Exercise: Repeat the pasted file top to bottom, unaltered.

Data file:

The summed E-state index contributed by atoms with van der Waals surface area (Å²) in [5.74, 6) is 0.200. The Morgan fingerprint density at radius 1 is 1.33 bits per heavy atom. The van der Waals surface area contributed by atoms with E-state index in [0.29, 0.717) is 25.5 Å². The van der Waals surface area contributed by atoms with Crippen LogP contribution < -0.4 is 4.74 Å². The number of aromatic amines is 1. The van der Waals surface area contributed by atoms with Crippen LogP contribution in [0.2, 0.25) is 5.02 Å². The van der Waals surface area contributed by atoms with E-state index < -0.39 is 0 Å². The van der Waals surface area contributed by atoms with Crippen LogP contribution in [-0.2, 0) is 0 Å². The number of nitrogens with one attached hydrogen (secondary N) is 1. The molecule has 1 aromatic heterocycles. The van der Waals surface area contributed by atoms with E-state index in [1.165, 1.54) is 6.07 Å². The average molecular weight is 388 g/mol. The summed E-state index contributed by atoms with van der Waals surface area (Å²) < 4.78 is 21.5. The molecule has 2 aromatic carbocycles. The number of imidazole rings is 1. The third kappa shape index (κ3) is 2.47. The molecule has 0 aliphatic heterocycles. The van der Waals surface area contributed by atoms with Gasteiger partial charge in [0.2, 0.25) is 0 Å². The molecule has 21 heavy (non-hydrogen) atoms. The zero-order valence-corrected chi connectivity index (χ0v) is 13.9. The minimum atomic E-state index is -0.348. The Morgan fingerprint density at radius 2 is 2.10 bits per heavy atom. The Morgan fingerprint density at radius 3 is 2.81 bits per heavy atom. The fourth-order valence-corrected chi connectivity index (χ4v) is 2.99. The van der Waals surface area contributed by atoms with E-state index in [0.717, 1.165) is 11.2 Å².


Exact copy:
The summed E-state index contributed by atoms with van der Waals surface area (Å²) in [5.74, 6) is 0.200. The Morgan fingerprint density at radius 1 is 1.33 bits per heavy atom. The van der Waals surface area contributed by atoms with E-state index in [0.29, 0.717) is 25.5 Å². The van der Waals surface area contributed by atoms with Crippen LogP contribution < -0.4 is 4.74 Å². The number of aromatic amines is 1. The van der Waals surface area contributed by atoms with Crippen LogP contribution in [0.2, 0.25) is 5.02 Å². The van der Waals surface area contributed by atoms with E-state index < -0.39 is 0 Å². The van der Waals surface area contributed by atoms with Crippen LogP contribution in [-0.2, 0) is 0 Å². The number of nitrogens with one attached hydrogen (secondary N) is 1. The molecule has 1 aromatic heterocycles. The van der Waals surface area contributed by atoms with E-state index in [1.165, 1.54) is 6.07 Å². The average molecular weight is 388 g/mol. The summed E-state index contributed by atoms with van der Waals surface area (Å²) < 4.78 is 21.5. The molecule has 2 aromatic carbocycles. The number of imidazole rings is 1. The third kappa shape index (κ3) is 2.47. The molecule has 0 aliphatic heterocycles. The van der Waals surface area contributed by atoms with Gasteiger partial charge in [0.2, 0.25) is 0 Å². The molecule has 21 heavy (non-hydrogen) atoms. The zero-order valence-corrected chi connectivity index (χ0v) is 13.9. The minimum atomic E-state index is -0.348. The Morgan fingerprint density at radius 2 is 2.10 bits per heavy atom. The Morgan fingerprint density at radius 3 is 2.81 bits per heavy atom. The fourth-order valence-corrected chi connectivity index (χ4v) is 2.99. The van der Waals surface area contributed by atoms with E-state index in [0.717, 1.165) is 11.2 Å².